And How are the Children..?

Is Preschool Valuable? Get the facts! Some Useful Pre-K Research Resources…

Posted on: April 29, 2010

John Holland of Inside Pre-K writes about ‘Fueling the Pre-K Fire’ and the effects of negative reports about preschool education.  According to Holland:

Every once in a while a study or report is published that is less than positive about public pre-k. These reports are like rocks thrown on a bonfire when you consider the quantity and quality of studies that support the benefits of pre-k for children and communities. Sure, some sparks fly when a study that is less than positive is published but that is all there is, sparks. When a bonfire is really burning, you can’t put it out with a rock.

I really like this ‘rocks on the fire’ metaphor.  Problem is, a few pieces of bad spin can do more damage to the cause of promoting preschool education than we’d prefer.

Rocks on the fire cannot shake the resolve of those of us who are already dedicated to early childhood care and education (ECE).  But for the uninitiated, the skeptical and the uncertain, what seem like rocks to us die-hards, can be like a bucket of water.  This is an issue because legislators, potential funders and other policy-influencers often tend to be uninitiated, skeptical and/or uncertain when it comes to the value of investing in ECE.

Speaking of exactly why ECE is so important, here’s some useful info (thanks to Mr. Holland at Pre-K Now) – you’ll find this especially useful if, when it comes to early childhood issues, you identify as among the uninitiated, skeptical and/or uncertain:  If you like charts, graphs and tables, I direct you toward the Public Policy Forum’s excellent table of research on early childhood education outcomes.  This great visual provides us with:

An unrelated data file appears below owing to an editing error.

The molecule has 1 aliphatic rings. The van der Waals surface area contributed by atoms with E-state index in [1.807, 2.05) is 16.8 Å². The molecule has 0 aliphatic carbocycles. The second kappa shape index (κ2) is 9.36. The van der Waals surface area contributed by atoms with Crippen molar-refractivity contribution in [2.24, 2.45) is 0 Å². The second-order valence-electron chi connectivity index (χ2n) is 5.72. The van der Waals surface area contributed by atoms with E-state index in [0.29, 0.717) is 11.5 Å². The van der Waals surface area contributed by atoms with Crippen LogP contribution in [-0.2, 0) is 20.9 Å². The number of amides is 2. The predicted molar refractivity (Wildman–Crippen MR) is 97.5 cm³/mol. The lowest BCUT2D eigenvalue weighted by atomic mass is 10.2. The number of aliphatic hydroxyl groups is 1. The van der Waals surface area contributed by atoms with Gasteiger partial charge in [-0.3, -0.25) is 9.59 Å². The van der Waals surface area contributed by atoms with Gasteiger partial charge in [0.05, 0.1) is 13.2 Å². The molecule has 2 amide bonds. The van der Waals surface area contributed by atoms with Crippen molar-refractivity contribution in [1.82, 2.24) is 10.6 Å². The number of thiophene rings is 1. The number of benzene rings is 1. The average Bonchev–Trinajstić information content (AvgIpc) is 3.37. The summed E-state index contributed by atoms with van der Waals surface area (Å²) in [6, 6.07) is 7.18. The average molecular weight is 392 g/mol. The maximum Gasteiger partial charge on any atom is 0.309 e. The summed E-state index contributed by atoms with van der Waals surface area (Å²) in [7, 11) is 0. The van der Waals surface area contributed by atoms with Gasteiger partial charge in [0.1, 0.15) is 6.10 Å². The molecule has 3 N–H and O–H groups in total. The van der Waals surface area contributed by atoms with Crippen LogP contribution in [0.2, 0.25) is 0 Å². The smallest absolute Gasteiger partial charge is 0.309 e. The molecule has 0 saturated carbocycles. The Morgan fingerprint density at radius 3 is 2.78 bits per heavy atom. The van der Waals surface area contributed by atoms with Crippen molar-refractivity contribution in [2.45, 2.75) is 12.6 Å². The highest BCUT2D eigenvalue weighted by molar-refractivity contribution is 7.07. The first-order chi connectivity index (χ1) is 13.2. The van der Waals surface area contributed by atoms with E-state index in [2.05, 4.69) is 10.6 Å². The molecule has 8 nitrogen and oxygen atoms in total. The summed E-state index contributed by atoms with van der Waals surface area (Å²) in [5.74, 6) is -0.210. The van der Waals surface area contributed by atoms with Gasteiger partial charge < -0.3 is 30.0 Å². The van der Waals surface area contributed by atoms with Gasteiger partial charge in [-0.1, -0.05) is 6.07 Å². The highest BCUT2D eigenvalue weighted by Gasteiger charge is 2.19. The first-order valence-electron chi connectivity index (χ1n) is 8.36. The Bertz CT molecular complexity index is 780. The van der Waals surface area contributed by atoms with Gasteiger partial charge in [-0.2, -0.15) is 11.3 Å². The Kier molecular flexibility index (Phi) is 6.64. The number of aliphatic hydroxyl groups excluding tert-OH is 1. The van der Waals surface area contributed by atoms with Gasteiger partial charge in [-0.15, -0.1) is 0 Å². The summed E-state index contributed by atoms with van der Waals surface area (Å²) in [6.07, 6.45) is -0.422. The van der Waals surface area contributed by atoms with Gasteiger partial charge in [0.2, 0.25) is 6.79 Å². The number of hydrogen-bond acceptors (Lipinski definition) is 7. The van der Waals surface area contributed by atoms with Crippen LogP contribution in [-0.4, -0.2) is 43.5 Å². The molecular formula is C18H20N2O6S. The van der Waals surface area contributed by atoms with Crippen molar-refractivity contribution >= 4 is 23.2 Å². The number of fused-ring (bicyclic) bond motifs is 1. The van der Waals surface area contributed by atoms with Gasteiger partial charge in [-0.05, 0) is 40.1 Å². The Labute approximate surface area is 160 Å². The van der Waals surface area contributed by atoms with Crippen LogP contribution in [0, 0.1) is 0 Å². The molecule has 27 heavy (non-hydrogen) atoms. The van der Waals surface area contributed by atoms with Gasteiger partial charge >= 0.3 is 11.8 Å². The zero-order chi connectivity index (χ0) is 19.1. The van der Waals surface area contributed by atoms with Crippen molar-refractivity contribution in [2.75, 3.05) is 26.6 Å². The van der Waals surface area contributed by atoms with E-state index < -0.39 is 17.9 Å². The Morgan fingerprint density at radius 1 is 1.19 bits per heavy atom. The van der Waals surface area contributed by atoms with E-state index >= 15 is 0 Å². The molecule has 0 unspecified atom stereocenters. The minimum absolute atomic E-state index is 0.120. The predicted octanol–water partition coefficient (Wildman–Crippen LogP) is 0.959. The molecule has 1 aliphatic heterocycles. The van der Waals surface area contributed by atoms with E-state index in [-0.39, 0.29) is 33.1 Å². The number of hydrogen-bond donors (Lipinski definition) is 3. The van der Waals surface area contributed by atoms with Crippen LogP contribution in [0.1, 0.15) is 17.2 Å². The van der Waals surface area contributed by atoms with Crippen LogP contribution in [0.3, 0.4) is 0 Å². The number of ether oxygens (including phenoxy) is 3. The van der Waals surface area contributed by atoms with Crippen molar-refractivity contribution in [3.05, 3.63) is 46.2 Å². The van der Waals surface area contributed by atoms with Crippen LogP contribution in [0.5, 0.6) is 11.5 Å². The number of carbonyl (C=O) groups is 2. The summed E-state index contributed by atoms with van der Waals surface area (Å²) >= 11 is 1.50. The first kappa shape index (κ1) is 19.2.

• Names of Longitudinal Studies (studies done over time to figure out whether or not there are lasting effects), Reviews, Meta-analyses (studies done on the outcomes of multiple studies), and Cross-sectional studies (studies that use data from a single point in time).
  • The cognitive, behavioral, social, educational, societal effects found, as well as the benefit-cost ratio of said studies.
  • Whether or not outcomes were measured, and whether or not they were significant outcomes.
  • A glossary of terms in PDF format.

If you’re a visual thinker like me, then you will really appreciate this resource!

Great resource number 2: The Pew Center on the States has published a nice little summary of RECENT evaluation findings for your convenience!  It’s called ‘The Case for Pre-K in Education Reform,’ and it summarizes positive outcomes found in research done on preschool programs in 6 different states.  These studies have been published in the last 5 years, and present important findings on improving early literacy and math skills, as well as reducing numbers of children who repeat grades.  From Louisiana, for example: